If anyone still doubts that youth need to learn how to evaluate online information, those doubts should have been dispelled by a recent hoax perpetrated by the group called the Yes Men. This group, which has a history of staging fake press conferences, decided to draw attention to Canada's position at the Copenhagen conference on climate change by creating a number of fake Web sites purporting to be, among others, the Copenhagen summit site, the Wall Street Journal, and Environment Canada's site. While it didn't take long for Environment Canada to make a statement exposing the hoax, by that time many journalists had reported the story as fact and the story had been widely distributed by wire services.
If professional journalists can't recognize a hoax of this kind, is it fair to expect students to be able to judge the material they find online? The fact is that there were a number of steps that reporters could have taken, and tools they could have used, to check the accuracy of this story -- steps and tools that are available to anyone.
The first thing that should have raised a red flag was the URLs or Web addresses of the sites. The fake Environment Canada site's URL was http://www.enviro-canada.ca, compared to the real Web address which is http://www.ec.gc.ca (all Government of Canada Web sites end in "gc.ca.") While a student might not know this (though one would expect a reporter to), one easily available clue that there was something wrong with the URL was the fact that the actual site's URL was listed at the top of the page, under the Environment Canada logo. As well, all of the links on the page (which the Yes Men copied from the actual site for verisimilitude) lead to pages on the real site. In other words, every URL associated with the site except the site's “main page” have the "gc.ca" suffix.
One of the cleverest aspects of the hoax was that it did not rely just on a single fake site to get its message out. To make the story more convincing, the hoaxers created fake sites for the Copenhagen summit, and the Wall Street Journal that reported their story as fact. This shows the dark side of the notion of "reliable sources": many other journalists who covered the story quite likely gave it credence because they thought it had appeared in the Journal, a newspaper with a nearly impeccable reputation. Indeed, when Environment Canada released a statement condemning the hoax and complaining that many news sources had fallen for it, the example they gave (and linked to) was the fake Wall Street Journal story. The Journal site was a very convincing spoof, but again the URL was a clue to its true nature. Here, though, the Yes Men had been particularly clever: they chose to spoof the Journal's Europe page rather than the main page, most likely thinking readers would be less likely to recognize that their URL (http://www.europe-wsj.com) was not the correct one (http://www.europe.wsj.com.)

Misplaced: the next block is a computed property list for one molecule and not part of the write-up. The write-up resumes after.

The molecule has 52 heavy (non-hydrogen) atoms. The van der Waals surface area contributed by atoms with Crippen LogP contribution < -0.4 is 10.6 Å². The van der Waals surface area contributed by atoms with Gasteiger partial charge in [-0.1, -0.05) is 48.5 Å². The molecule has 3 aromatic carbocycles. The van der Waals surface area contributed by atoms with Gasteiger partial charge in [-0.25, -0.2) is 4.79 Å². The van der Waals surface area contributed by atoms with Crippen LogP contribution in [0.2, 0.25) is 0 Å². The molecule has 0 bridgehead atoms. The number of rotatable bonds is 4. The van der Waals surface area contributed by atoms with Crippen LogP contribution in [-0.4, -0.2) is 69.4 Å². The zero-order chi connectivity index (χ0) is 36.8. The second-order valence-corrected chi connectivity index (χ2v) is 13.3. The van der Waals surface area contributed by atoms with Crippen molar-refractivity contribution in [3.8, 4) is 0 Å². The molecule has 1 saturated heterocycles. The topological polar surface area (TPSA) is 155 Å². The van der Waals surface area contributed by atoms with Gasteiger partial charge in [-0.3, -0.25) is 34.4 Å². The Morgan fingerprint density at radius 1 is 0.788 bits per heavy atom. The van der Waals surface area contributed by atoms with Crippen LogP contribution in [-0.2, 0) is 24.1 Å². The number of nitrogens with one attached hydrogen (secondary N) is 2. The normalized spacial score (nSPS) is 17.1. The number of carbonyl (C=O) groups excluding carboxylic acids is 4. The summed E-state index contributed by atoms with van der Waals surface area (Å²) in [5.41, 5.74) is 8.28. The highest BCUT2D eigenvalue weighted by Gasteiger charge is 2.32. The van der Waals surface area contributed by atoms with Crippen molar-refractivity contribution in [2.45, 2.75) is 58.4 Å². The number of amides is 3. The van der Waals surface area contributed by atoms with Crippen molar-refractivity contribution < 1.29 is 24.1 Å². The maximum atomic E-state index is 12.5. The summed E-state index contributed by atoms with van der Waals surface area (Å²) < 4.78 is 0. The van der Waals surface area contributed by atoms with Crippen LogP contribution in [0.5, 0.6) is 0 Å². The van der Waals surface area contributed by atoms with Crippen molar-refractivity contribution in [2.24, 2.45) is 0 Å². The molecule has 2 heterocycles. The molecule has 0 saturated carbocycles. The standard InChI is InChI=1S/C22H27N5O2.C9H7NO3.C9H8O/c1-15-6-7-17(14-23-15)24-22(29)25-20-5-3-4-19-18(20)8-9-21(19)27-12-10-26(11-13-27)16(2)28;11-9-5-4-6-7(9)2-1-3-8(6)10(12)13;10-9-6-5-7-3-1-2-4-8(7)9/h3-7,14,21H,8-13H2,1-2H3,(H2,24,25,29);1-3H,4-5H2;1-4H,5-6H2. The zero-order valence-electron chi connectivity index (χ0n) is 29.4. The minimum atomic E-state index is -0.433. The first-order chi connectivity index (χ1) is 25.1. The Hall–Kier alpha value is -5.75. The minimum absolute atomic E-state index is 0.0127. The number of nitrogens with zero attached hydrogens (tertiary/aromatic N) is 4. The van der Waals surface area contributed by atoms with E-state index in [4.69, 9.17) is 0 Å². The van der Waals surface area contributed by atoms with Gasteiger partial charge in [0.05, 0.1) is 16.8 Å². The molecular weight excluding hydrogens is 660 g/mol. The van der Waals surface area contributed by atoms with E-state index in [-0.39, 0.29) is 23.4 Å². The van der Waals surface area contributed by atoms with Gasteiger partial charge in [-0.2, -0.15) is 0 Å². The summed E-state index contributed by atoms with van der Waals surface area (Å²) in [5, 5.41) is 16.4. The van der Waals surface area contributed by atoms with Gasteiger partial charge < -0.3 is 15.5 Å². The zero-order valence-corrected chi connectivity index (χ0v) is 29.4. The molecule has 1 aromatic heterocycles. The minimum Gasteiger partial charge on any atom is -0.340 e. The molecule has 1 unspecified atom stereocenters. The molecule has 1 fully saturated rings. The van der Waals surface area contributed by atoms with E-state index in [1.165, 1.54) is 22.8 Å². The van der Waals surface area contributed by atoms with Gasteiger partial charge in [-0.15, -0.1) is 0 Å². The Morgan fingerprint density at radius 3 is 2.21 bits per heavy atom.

What else might have given these fake sites away? One useful tool is to conduct a link search. While it's easy enough for a spoof site to copy outgoing links, as the Yes Men did on both the Environment Canada and Wall Street Journal sites, it's harder to reproduce the links that lead to a page from other sites. By using the link: operator in a search engine such as Google, we can see that there are no sites linking into http://www.europe-wsj.com, while more than 3,000 sites link to http://www.europe.wsj.com. Another valuable tool is the Alexa Web site, which provides statistics on Web site traffic and allows you to determine how long a Web site has been in existence; for instance, the http://www.enviro-canada.ca site had no traffic whatsoever before December 7th, while the English home page of the Environment Canada Web site has had consistent traffic going back as far as Alexa reports it (though visits naturally spiked in December.) Similarly, the Twitter account that purported to belong to Minister of the Environment Jim Prentice -- with which he apparently confirmed the press release -- only came into being on December 11th. (Twitter should never be considered a reliable source, of course, given how easy it is to create fake accounts.)
None of these steps or tools of course, is of any value if they're not used. What's most important is to develop a healthy skepticism towards every source you might use. In pre-Internet days it may have been enough to check the credentials of a supposed authority; now, as we've seen, the ease of publishing a convincing fake online means you can't even assume that source is who it claims to be. Instead we have to develop habits of mind that will let us spot indications that something is unreliable. One example on the false Environment Canada site would be the fact that the press release is not available in French (an odd oversight, given the Yes Men's otherwise very thorough approach.) A bigger clue is simply the unlikelihood that the Canadian government would reverse its position to that degree on this issue. Of course, this was what made it such a good story, but that's no excuse for not doing the due diligence of investigating your sources.
With the number of media outlets available to us today, and the ease with which people can create and distribute material on the Internet, it's important that all of us develop critical filters and habits of mind. Even for journalists, who are trained to be skeptical, it's easy to cut corners (for instance, assuming that the various fake sites created by the Yes Men corroborated one another.) The time is past when we could trust a news outlet to judge for us whether something is true or not: for good or ill, we all must now learn and exercise the investigative skills of good journalism ourselves.
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